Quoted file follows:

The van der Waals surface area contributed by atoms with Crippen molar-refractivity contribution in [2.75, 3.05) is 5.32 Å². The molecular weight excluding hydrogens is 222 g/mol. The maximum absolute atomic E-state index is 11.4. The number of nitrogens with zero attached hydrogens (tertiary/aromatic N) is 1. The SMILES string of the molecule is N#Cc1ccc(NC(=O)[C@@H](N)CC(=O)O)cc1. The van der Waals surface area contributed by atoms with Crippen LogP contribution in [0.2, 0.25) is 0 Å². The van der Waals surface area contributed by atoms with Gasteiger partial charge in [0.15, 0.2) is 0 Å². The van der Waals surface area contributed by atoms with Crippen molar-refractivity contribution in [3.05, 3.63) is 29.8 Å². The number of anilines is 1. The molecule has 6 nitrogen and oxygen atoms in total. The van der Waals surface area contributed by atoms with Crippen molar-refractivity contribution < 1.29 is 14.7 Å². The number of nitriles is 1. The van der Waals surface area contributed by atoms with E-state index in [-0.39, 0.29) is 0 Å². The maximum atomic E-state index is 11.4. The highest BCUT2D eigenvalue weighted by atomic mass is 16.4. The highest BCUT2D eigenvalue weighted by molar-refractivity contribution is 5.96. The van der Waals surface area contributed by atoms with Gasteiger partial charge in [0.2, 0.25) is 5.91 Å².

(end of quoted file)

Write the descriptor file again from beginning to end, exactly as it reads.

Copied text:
The van der Waals surface area contributed by atoms with Crippen molar-refractivity contribution in [2.75, 3.05) is 5.32 Å². The molecular weight excluding hydrogens is 222 g/mol. The maximum absolute atomic E-state index is 11.4. The number of nitrogens with zero attached hydrogens (tertiary/aromatic N) is 1. The SMILES string of the molecule is N#Cc1ccc(NC(=O)[C@@H](N)CC(=O)O)cc1. The van der Waals surface area contributed by atoms with Crippen LogP contribution in [0.2, 0.25) is 0 Å². The van der Waals surface area contributed by atoms with Gasteiger partial charge in [0.15, 0.2) is 0 Å². The van der Waals surface area contributed by atoms with Crippen molar-refractivity contribution in [3.05, 3.63) is 29.8 Å². The number of anilines is 1. The molecule has 6 nitrogen and oxygen atoms in total. The van der Waals surface area contributed by atoms with Crippen molar-refractivity contribution < 1.29 is 14.7 Å². The number of nitriles is 1. The van der Waals surface area contributed by atoms with E-state index in [-0.39, 0.29) is 0 Å². The maximum atomic E-state index is 11.4. The highest BCUT2D eigenvalue weighted by atomic mass is 16.4. The highest BCUT2D eigenvalue weighted by molar-refractivity contribution is 5.96. The van der Waals surface area contributed by atoms with Gasteiger partial charge in [0.2, 0.25) is 5.91 Å².